The shortage of construction plant operators is now well-documented, and it is certainly a situation that the industry needs to urgently address, but in our haste to welcome new entrants are we increasing the risk of serious safety incidents? Picture the scene: a newly qualified driver presents themselves to the guardians of the site gates with their shiny new excavator ticket just the day after they pass, but with virtually no experience to support it. Once they have completed the necessary induction, they could, for instance, be let loose on a 30 tonne excavator on a complex lifting task – and the potential for disaster is obvious. This is not just a hypothetical scenario but one that has already played out amongst individual contractors and plant hirers, and the consequences have been disastrous.
The hirer presently has over 150 machines operating on the Somerset nuclear power station build alone, all of which are running a full suite of GPS machine control systems, and it is essential that drivers are fully conversant with the technology if they are to remain as safe and productive as possible. With the likes of BIM firmly embedded in the supply chain, construction is increasingly undergoing a digital renaissance, and much more needs to be done to ensure that those at the controls are keeping pace.
“Plantforce has embraced Trimble’s solutions in recent years,” explains the company’s Dale Hawkins, “and we’ve heavily invested in making sure our guys can use it, but that’s only part of our programme. This might be the first but we’re confident it won’t be the last, because the plan is to expand to other colleges across the country. Our package is not revenue generating, nor is it about undertaking a series of tasks by rote merely to pass a test. Instead it ensures that operators can do the job that is required of them on site. The Construction Training Centre at Weston College is one of the few facilities of its kind that is accredited with an ‘Outstanding’ OFSTED rating, so partnering with them was a natural choice.”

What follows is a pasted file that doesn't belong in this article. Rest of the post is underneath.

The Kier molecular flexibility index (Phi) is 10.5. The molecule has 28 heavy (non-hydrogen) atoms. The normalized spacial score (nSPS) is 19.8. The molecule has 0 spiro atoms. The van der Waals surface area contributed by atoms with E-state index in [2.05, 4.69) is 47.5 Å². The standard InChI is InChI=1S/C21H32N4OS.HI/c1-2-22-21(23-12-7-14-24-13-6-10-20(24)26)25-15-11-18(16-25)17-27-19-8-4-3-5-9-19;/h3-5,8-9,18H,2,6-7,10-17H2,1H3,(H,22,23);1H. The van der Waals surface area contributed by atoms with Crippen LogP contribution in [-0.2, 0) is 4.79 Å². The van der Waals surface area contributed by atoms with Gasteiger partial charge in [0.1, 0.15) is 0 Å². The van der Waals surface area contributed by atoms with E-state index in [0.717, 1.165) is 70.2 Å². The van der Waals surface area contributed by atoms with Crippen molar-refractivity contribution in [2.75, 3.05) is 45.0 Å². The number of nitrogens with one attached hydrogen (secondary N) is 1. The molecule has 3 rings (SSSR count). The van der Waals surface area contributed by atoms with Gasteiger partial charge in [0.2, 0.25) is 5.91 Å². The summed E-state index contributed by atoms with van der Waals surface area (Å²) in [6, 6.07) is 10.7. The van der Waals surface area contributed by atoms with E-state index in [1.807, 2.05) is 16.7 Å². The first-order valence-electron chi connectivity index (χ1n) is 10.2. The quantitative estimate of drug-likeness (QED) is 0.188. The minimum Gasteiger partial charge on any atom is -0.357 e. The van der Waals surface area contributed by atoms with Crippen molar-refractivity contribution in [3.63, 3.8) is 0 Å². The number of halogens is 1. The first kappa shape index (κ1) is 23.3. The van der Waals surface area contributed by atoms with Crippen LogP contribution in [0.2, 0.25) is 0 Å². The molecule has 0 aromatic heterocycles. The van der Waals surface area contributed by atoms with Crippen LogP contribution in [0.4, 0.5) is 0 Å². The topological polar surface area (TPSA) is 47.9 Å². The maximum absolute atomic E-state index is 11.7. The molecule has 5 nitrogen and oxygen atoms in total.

SITECH, the UK’s premier Trimble construction technology provider, is particularly keen to endorse the initiative. Plantforce recently celebrated 20 years in the plant hire business by revealing two new Kobelco SK210 21 tonne excavators in custom limited edition Plantforce livery, both fitted with the latest Trimble Earthworks semi-automatic machine control, and the two distinctive red on black and white on red branding, machines were on show at the Weston College Construction Training Centre.
“There is currently no training facility in existence that provides operators with training on modern machine control, which is required for Tier 1 projects such as HS2 and Hinkley Point,” explains Sam Mercer, Operations Director at Plantforce. “These training courses will provide the industry with a machine control-ready Trimble qualified workforce, while opening up opportunities for operators to gain access to new projects.”
“There are many additional benefits for operators,” adds Steve Breen, General Manager at SITECH. “They will acquire new skills, helping them to complete projects faster and become more marketable themselves. We’re really excited to support Plantforce in the launch of these new courses, not only to further strengthen our relationship but also to improve the adoption of technology in the industry as a whole.”
“Our involvement in the Weston College and Plantforce initiative allows us to demonstrate just what machine control can do for new entrants to the industry,” continues Steve. “Ultimately, the ambition of the Site Ready Operator course is to improve safety and Trimble technology has huge benefits in terms of safety, with fewer boots on the ground around the excavator, and much greater control over the machinery.”
Learners at the college will be instructed on the very latest Trimble Earthworks system, equipped with a new 9in. touchscreen, quicker sensors and modem for more accurate positioning, and a cloud-based platform that facilitates a much faster transfer of data. With the SITECH supplied technology, there’s less rework, and higher levels of productivity, with fewer machines on site. In fact, SITECH claims an efficiency gain of up to 47 per cent compared to an excavator without Trimble.
Of course, operators will still be required to know the basics of what the machine can do but, with more and more government projects in particular demanding a technology enabled approach, future drivers will need to engage with these new systems, and programmes like Plantforce’s Site Ready initiative allow them to do just that.